Three ways to improve the effectiveness of your print sales calls

“I should know my prospects better”

That was the conclusion of the Managing Director of a large printing company after he had been on a print sales workshop with me. So what made him reach that conclusion?

We had been working on target audiences. One of the exercises at the workshop was to fill in a simple questionnaire about a key customer. Just like many other attendees, the Managing Director found that he had many gaps on his questionnaire. He had been unable to answer some pretty basic questions.

He admitted to me that he found this lack of knowledge embarrassing. After all, if you are targeting a large account, you should be able to talk knowledgeably about your customers.

Call research drives better results

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Find out about your client before you pick up the phone

Sales people who spend time researching and preparing for a call achieve better results. They have a much better chance of establishing a good relationship with their prospect. They also have a much better chance of controlling the conversation.

Sales people who rely on making more calls without preparation won’t have the same control in the call. The customer will be treating them as a commodity supplier. They’ll be calling the shots. There won’t be any relationship. It’s hard to achieve results on calls like these.

So what should think about before picking up the phone to a customer or prospect?

Make sure that you have researched the customer

Here are just a few of the things that you should know about prospects:

  • What job role do they have?
  • What do they typically do in that role?
  • What sort of print do they purchase?
  • How is that print typically used by their sort of company?
  • How is the prospect’s company doing?
  • How is the prospect’s market sector performing?

It’s generally not difficult to research this sort of information. I’ll be talking more about this in a future article.

Once you have this information, you can start thinking about what you’d like to say on the call. There’s one vital question you should ask yourself.

Why should the customer take your call?

I’m a great believer in using WIIFM. WIIFM stands for What’s In It For Me? It’s a question you should ask (from the customer’s point of view) before every call you make. Why should a customer take your call? What’s in it for them?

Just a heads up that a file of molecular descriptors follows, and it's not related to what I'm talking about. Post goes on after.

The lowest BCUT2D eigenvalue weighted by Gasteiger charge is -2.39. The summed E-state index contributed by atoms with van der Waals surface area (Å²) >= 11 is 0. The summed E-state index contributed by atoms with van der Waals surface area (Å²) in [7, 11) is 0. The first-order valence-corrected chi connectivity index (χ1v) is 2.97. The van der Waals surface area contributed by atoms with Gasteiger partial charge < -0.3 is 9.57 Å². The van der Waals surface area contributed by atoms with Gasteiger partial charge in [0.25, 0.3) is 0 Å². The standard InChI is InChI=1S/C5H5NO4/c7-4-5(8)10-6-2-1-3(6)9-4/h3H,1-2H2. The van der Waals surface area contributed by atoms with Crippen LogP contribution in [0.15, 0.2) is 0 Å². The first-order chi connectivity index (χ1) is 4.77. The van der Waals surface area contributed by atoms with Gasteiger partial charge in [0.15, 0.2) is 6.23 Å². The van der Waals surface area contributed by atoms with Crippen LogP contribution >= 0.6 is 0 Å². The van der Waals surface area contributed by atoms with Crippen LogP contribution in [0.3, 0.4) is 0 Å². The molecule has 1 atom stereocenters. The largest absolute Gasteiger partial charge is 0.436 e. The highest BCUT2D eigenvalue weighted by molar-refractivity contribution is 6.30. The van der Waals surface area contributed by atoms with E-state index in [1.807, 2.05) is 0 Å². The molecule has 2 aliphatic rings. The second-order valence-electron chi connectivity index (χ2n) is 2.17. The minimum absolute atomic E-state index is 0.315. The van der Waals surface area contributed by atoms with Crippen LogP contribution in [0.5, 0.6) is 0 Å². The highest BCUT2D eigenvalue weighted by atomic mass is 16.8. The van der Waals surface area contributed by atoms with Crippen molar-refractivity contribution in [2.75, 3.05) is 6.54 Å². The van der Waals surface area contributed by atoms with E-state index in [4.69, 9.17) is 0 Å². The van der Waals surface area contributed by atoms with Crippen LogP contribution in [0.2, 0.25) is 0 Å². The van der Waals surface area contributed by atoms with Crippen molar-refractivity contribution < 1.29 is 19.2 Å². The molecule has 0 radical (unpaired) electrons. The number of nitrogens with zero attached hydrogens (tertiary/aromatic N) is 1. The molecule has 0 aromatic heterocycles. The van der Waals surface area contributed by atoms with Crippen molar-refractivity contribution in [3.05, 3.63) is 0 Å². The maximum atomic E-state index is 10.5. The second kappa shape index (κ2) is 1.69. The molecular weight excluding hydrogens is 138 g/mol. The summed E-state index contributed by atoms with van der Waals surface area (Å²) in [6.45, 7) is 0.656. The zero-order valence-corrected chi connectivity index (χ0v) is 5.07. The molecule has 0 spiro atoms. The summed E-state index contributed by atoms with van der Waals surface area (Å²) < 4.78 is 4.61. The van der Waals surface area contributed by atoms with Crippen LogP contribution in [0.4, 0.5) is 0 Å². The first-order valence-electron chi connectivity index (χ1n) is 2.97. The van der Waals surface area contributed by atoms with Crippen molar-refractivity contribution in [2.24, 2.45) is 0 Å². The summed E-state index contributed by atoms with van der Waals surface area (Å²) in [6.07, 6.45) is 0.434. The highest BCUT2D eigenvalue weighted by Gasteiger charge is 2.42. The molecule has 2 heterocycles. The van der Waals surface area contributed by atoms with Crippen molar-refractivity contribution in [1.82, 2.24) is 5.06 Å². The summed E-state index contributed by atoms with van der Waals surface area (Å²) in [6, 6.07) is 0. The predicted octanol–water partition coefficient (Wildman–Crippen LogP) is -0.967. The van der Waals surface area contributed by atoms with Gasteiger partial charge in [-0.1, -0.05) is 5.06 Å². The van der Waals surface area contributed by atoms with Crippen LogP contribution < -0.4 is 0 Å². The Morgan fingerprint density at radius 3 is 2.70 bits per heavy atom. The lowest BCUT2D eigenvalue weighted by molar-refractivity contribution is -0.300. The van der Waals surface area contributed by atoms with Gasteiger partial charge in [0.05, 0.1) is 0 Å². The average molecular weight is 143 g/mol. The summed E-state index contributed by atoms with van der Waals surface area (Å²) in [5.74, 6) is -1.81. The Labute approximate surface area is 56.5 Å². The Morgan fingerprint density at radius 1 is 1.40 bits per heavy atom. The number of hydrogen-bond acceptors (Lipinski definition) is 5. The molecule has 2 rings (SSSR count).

Remember, the chance of finding a new supplier is rarely enough to make a customer speak to you at length. You will be much more successful if you can bring a customer new ideas or information that will really help them or their company.

However, let’s assume that you have a great reason to speak with the customer. There is still one other thing you need to think about if you want a successful sales call.

What do you want the customer to do?

I have often met sales people who haven’t thought about this question. The obvious answer is that they want the prospect to place the order. However, this is rarely going to happen early on in the calling process.

So this question relates to exactly what you want to the customer to do next to stay in your sales process. It might be to agree to a meeting. It might be to allow you to send them a case study.

It’s generally a very small step. But if you focus on this rather than the end sale then your call is likely to be more successful.

Naturally, many print sales people prefer not to carry out this level of research.

Surely research takes up too much valuable sales time?

Let me answer this from the customer’s point of view. Over my years as a buyer, I have received many, many calls from print sales people. A lot of those have been from people who rang me up knowing nothing about my company or me. They stood no chance of having a conversation, let alone gaining a meeting or an enquiry.

Sales people that rang me up with well researched, targeted calls were usually able to have a worthwhile conversation with me. They often progressed to more in-depth discussions and business.

So if you want to win business in this way, it’s time to take action

Set aside 30 minutes in your diary every day to carry out some call research and preparation. You’ll find it really will improve your results.

You’ll also never have to face the embarrassment of having to admit that you should know your prospects better.
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